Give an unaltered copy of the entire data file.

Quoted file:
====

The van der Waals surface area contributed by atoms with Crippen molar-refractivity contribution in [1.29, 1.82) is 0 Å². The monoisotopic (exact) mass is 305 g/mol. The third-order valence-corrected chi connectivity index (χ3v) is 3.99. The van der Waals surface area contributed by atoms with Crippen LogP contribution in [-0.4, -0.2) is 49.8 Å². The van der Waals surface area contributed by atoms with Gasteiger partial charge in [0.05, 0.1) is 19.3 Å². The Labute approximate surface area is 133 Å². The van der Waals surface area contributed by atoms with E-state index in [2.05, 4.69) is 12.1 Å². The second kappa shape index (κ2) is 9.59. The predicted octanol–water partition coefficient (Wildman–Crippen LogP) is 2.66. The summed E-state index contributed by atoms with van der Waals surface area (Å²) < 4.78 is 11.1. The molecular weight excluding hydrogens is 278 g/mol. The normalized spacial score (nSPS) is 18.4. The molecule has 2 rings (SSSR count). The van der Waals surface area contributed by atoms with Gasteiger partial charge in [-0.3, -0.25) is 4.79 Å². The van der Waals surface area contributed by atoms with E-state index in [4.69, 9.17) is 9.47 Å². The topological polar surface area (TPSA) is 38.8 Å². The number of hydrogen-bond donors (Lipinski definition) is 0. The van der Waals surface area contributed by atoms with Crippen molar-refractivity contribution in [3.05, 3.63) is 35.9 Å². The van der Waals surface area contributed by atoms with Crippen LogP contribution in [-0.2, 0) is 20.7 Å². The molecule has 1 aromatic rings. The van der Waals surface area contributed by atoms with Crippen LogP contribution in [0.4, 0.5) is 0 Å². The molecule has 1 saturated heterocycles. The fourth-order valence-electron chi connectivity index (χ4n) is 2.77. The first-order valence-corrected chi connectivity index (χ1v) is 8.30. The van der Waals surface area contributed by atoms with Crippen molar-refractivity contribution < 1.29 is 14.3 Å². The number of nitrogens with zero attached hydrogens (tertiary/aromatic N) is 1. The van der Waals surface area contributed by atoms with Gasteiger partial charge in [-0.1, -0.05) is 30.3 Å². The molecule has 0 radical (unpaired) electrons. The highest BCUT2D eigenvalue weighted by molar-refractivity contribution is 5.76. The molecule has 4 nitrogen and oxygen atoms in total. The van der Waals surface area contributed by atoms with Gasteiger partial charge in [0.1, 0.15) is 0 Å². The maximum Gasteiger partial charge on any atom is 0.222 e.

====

The van der Waals surface area contributed by atoms with Crippen molar-refractivity contribution in [1.29, 1.82) is 0 Å². The monoisotopic (exact) mass is 305 g/mol. The third-order valence-corrected chi connectivity index (χ3v) is 3.99. The van der Waals surface area contributed by atoms with Crippen LogP contribution in [-0.4, -0.2) is 49.8 Å². The van der Waals surface area contributed by atoms with Gasteiger partial charge in [0.05, 0.1) is 19.3 Å². The Labute approximate surface area is 133 Å². The van der Waals surface area contributed by atoms with E-state index in [2.05, 4.69) is 12.1 Å². The second kappa shape index (κ2) is 9.59. The predicted octanol–water partition coefficient (Wildman–Crippen LogP) is 2.66. The summed E-state index contributed by atoms with van der Waals surface area (Å²) < 4.78 is 11.1. The molecular weight excluding hydrogens is 278 g/mol. The normalized spacial score (nSPS) is 18.4. The molecule has 2 rings (SSSR count). The van der Waals surface area contributed by atoms with Gasteiger partial charge in [-0.3, -0.25) is 4.79 Å². The van der Waals surface area contributed by atoms with E-state index in [4.69, 9.17) is 9.47 Å². The topological polar surface area (TPSA) is 38.8 Å². The number of hydrogen-bond donors (Lipinski definition) is 0. The van der Waals surface area contributed by atoms with Crippen molar-refractivity contribution in [3.05, 3.63) is 35.9 Å². The van der Waals surface area contributed by atoms with Crippen LogP contribution in [-0.2, 0) is 20.7 Å². The molecule has 1 aromatic rings. The van der Waals surface area contributed by atoms with Crippen LogP contribution in [0.4, 0.5) is 0 Å². The molecule has 1 saturated heterocycles. The fourth-order valence-electron chi connectivity index (χ4n) is 2.77. The first-order valence-corrected chi connectivity index (χ1v) is 8.30. The van der Waals surface area contributed by atoms with Crippen molar-refractivity contribution < 1.29 is 14.3 Å². The number of nitrogens with zero attached hydrogens (tertiary/aromatic N) is 1. The van der Waals surface area contributed by atoms with Gasteiger partial charge in [-0.1, -0.05) is 30.3 Å². The molecule has 0 radical (unpaired) electrons. The highest BCUT2D eigenvalue weighted by molar-refractivity contribution is 5.76. The molecule has 4 nitrogen and oxygen atoms in total. The van der Waals surface area contributed by atoms with Gasteiger partial charge in [0.1, 0.15) is 0 Å². The maximum Gasteiger partial charge on any atom is 0.222 e.